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Statutes Text

Article - Health - General




§5–509.

    (a)    (1)    Any individual who is 18 years of age or older may decide the disposition of the individual’s own body after that individual’s death without the predeath or post–death consent of another person by executing a document that expresses the individual’s wishes regarding disposition of the body or by entering into a pre–need contract.

        (2)    The person designated on a United States Department of Defense Record of Emergency Data (DD Form 93), or its successor form, as the person authorized to direct disposition may arrange for the final disposition of the body of a decedent, including by cremation under § 5–502 of this subtitle, if the decedent:

            (i)    Died while serving in the United States armed forces; and

            (ii)    Executed the United States Department of Defense Record of Emergency Data (DD Form 93), or its successor form.

    (b)    In order to be valid, any document executed under subsection (a) of this section must be written and signed by the individual in the presence of a witness, who, in turn, shall sign the document in the presence of the individual.

    (c)    Unless a person has knowledge that contrary directions have been given by the decedent, if a decedent has not executed a document under subsection (a) of this section, the following persons, in the order of priority stated, have the right to arrange for the final disposition of the body of the decedent, including by cremation under § 5–502 of this subtitle:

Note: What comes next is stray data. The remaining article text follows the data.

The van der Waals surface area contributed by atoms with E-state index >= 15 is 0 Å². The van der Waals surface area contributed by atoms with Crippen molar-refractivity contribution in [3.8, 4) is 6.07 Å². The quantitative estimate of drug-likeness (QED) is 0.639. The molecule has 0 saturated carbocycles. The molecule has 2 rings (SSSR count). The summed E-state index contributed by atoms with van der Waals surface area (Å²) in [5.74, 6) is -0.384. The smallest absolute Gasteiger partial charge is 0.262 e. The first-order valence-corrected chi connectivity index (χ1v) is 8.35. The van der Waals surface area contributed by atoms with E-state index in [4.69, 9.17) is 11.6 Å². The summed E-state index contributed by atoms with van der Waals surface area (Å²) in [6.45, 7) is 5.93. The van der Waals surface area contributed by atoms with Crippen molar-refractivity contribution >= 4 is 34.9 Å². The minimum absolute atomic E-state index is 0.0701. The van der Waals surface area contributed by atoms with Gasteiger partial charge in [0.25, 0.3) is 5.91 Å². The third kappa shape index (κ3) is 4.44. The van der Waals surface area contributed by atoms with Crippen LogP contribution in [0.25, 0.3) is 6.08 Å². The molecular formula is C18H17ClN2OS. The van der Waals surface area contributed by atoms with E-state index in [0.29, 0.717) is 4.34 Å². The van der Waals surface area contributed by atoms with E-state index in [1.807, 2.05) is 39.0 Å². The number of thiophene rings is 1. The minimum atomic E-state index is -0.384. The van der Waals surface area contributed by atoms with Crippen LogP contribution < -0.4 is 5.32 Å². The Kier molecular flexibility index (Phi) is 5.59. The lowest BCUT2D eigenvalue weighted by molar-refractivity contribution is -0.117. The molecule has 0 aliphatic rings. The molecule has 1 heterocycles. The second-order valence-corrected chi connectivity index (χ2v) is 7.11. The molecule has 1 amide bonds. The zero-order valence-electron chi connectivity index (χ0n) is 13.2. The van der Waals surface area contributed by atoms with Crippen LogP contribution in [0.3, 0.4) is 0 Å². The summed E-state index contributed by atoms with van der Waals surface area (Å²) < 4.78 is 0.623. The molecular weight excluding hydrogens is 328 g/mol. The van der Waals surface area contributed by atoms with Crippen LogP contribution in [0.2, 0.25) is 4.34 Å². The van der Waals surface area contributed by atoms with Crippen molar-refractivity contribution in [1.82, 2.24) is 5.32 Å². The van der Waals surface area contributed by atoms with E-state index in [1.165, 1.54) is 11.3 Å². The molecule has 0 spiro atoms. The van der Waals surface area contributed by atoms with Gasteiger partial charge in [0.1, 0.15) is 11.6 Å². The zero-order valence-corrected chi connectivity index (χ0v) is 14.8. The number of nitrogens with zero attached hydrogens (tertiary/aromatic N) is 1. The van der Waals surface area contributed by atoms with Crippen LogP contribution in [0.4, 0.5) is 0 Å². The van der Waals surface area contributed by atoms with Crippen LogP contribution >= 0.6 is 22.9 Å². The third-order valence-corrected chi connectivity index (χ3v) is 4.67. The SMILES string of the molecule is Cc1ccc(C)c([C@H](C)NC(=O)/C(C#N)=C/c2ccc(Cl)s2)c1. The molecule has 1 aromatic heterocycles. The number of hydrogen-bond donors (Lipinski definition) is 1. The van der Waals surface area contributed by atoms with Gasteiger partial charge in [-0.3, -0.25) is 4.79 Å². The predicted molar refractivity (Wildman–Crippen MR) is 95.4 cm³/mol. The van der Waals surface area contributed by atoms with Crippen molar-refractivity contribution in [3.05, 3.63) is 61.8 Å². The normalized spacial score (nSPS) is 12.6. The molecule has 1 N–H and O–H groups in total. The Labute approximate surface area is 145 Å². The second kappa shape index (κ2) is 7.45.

(1)    The surviving spouse or domestic partner of the decedent;

        (2)    An adult child of the decedent;

        (3)    A parent of the decedent;

        (4)    An adult brother or sister of the decedent;

        (5)    An adult grandchild of the decedent;

        (6)    A person acting as a representative of the decedent under a signed authorization of the decedent;

        (7)    The guardian of the person of the decedent at the time of the decedent’s death, if one has been appointed; or

        (8)    In the absence of any person under items (1) through (7) of this subsection, any other person willing to assume the responsibility to act as the authorizing agent for purposes of arranging the final disposition of the decedent’s body, including the personal representative of the decedent’s estate, after attesting in writing that a good faith effort has been made to no avail to contact the individuals under items (1) through (7) of this subsection.

    (d)    (1)    Subject to paragraph (2) of this subsection, if a decedent has more than one survivor under subsection (c)(1) through (5) of this section, any adult child, parent, adult brother or sister, or adult grandchild of the decedent who confirms in writing to a practitioner that all of the other members of the same class have been notified may serve as the authorizing agent for purposes of § 5–502 of this subtitle unless the practitioner receives a written objection to the cremation from another member of that class within 24 hours.